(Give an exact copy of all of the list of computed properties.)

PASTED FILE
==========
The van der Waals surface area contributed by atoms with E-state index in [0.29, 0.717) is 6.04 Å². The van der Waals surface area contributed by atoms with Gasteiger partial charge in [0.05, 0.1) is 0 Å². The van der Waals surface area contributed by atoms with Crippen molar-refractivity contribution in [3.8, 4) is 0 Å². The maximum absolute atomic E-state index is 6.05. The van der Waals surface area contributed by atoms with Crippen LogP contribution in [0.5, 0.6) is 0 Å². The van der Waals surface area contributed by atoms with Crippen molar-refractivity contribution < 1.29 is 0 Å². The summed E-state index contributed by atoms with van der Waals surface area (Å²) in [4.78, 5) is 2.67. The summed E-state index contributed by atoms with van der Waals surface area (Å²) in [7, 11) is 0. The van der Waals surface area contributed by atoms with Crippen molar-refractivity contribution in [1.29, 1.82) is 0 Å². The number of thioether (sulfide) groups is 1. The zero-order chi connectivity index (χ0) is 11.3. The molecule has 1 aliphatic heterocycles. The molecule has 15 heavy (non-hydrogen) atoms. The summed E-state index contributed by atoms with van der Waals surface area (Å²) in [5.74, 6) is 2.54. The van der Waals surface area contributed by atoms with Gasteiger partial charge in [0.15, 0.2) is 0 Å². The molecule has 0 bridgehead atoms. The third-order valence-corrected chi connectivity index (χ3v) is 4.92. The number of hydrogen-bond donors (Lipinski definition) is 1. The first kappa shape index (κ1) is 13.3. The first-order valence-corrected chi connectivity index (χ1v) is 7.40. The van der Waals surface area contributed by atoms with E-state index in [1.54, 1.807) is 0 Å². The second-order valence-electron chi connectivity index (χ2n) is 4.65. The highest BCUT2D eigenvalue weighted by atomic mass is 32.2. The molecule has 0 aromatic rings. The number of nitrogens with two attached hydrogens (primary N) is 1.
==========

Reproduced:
The van der Waals surface area contributed by atoms with E-state index in [0.29, 0.717) is 6.04 Å². The van der Waals surface area contributed by atoms with Gasteiger partial charge in [0.05, 0.1) is 0 Å². The van der Waals surface area contributed by atoms with Crippen molar-refractivity contribution in [3.8, 4) is 0 Å². The maximum absolute atomic E-state index is 6.05. The van der Waals surface area contributed by atoms with Crippen LogP contribution in [0.5, 0.6) is 0 Å². The van der Waals surface area contributed by atoms with Crippen molar-refractivity contribution < 1.29 is 0 Å². The summed E-state index contributed by atoms with van der Waals surface area (Å²) in [4.78, 5) is 2.67. The summed E-state index contributed by atoms with van der Waals surface area (Å²) in [7, 11) is 0. The van der Waals surface area contributed by atoms with Crippen molar-refractivity contribution in [1.29, 1.82) is 0 Å². The number of thioether (sulfide) groups is 1. The zero-order chi connectivity index (χ0) is 11.3. The molecule has 1 aliphatic heterocycles. The molecule has 15 heavy (non-hydrogen) atoms. The summed E-state index contributed by atoms with van der Waals surface area (Å²) in [5.74, 6) is 2.54. The van der Waals surface area contributed by atoms with Gasteiger partial charge in [0.15, 0.2) is 0 Å². The molecule has 0 bridgehead atoms. The third-order valence-corrected chi connectivity index (χ3v) is 4.92. The number of hydrogen-bond donors (Lipinski definition) is 1. The first kappa shape index (κ1) is 13.3. The first-order valence-corrected chi connectivity index (χ1v) is 7.40. The van der Waals surface area contributed by atoms with E-state index in [1.54, 1.807) is 0 Å². The second-order valence-electron chi connectivity index (χ2n) is 4.65. The highest BCUT2D eigenvalue weighted by atomic mass is 32.2. The molecule has 0 aromatic rings. The number of nitrogens with two attached hydrogens (primary N) is 1.